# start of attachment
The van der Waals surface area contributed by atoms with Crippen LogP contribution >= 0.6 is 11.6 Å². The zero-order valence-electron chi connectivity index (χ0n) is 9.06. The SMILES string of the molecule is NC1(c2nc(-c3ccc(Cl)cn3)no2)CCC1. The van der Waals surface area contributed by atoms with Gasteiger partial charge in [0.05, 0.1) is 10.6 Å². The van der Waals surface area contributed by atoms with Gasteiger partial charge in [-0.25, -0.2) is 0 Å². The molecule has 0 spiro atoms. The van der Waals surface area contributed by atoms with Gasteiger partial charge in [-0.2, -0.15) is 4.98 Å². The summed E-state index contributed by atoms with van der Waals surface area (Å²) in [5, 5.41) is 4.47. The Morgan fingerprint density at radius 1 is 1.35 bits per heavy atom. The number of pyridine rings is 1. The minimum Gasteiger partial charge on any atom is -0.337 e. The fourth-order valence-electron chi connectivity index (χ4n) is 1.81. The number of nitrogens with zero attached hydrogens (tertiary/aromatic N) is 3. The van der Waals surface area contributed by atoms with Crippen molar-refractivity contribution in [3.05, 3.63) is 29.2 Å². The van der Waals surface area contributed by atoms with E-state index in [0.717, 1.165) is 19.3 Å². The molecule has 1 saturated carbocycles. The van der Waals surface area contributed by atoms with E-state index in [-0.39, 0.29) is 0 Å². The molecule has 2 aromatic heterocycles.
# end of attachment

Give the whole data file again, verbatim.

The van der Waals surface area contributed by atoms with Crippen LogP contribution >= 0.6 is 11.6 Å². The zero-order valence-electron chi connectivity index (χ0n) is 9.06. The SMILES string of the molecule is NC1(c2nc(-c3ccc(Cl)cn3)no2)CCC1. The van der Waals surface area contributed by atoms with Gasteiger partial charge in [0.05, 0.1) is 10.6 Å². The van der Waals surface area contributed by atoms with Gasteiger partial charge in [-0.25, -0.2) is 0 Å². The molecule has 0 spiro atoms. The van der Waals surface area contributed by atoms with Gasteiger partial charge in [-0.2, -0.15) is 4.98 Å². The summed E-state index contributed by atoms with van der Waals surface area (Å²) in [5, 5.41) is 4.47. The Morgan fingerprint density at radius 1 is 1.35 bits per heavy atom. The number of pyridine rings is 1. The minimum Gasteiger partial charge on any atom is -0.337 e. The fourth-order valence-electron chi connectivity index (χ4n) is 1.81. The number of nitrogens with zero attached hydrogens (tertiary/aromatic N) is 3. The van der Waals surface area contributed by atoms with Crippen molar-refractivity contribution in [3.05, 3.63) is 29.2 Å². The van der Waals surface area contributed by atoms with E-state index in [0.717, 1.165) is 19.3 Å². The molecule has 1 saturated carbocycles. The van der Waals surface area contributed by atoms with E-state index in [-0.39, 0.29) is 0 Å². The molecule has 2 aromatic heterocycles.